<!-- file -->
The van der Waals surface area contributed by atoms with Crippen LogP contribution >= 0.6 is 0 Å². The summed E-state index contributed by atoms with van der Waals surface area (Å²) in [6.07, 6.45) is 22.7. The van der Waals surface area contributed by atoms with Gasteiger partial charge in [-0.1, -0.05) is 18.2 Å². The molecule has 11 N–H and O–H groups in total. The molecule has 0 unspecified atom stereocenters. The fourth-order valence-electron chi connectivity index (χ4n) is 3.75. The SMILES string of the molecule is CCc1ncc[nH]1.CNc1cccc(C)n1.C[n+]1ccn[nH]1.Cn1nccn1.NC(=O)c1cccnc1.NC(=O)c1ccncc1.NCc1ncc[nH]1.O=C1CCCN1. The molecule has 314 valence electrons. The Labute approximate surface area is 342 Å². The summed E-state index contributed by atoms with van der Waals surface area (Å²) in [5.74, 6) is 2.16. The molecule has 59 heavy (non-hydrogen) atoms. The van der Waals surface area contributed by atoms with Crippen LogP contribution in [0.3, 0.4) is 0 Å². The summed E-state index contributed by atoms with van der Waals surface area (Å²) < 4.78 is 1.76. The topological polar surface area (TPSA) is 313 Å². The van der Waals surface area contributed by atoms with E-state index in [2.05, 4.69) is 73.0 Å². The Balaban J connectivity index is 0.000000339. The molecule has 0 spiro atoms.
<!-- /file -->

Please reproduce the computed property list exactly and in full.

The van der Waals surface area contributed by atoms with Crippen LogP contribution >= 0.6 is 0 Å². The summed E-state index contributed by atoms with van der Waals surface area (Å²) in [6.07, 6.45) is 22.7. The van der Waals surface area contributed by atoms with Gasteiger partial charge in [-0.1, -0.05) is 18.2 Å². The molecule has 11 N–H and O–H groups in total. The molecule has 0 unspecified atom stereocenters. The fourth-order valence-electron chi connectivity index (χ4n) is 3.75. The SMILES string of the molecule is CCc1ncc[nH]1.CNc1cccc(C)n1.C[n+]1ccn[nH]1.Cn1nccn1.NC(=O)c1cccnc1.NC(=O)c1ccncc1.NCc1ncc[nH]1.O=C1CCCN1. The molecule has 314 valence electrons. The Labute approximate surface area is 342 Å². The summed E-state index contributed by atoms with van der Waals surface area (Å²) in [5.74, 6) is 2.16. The molecule has 59 heavy (non-hydrogen) atoms. The van der Waals surface area contributed by atoms with Crippen LogP contribution in [0.3, 0.4) is 0 Å². The summed E-state index contributed by atoms with van der Waals surface area (Å²) < 4.78 is 1.76. The topological polar surface area (TPSA) is 313 Å². The van der Waals surface area contributed by atoms with E-state index in [2.05, 4.69) is 73.0 Å². The Balaban J connectivity index is 0.000000339. The molecule has 0 spiro atoms.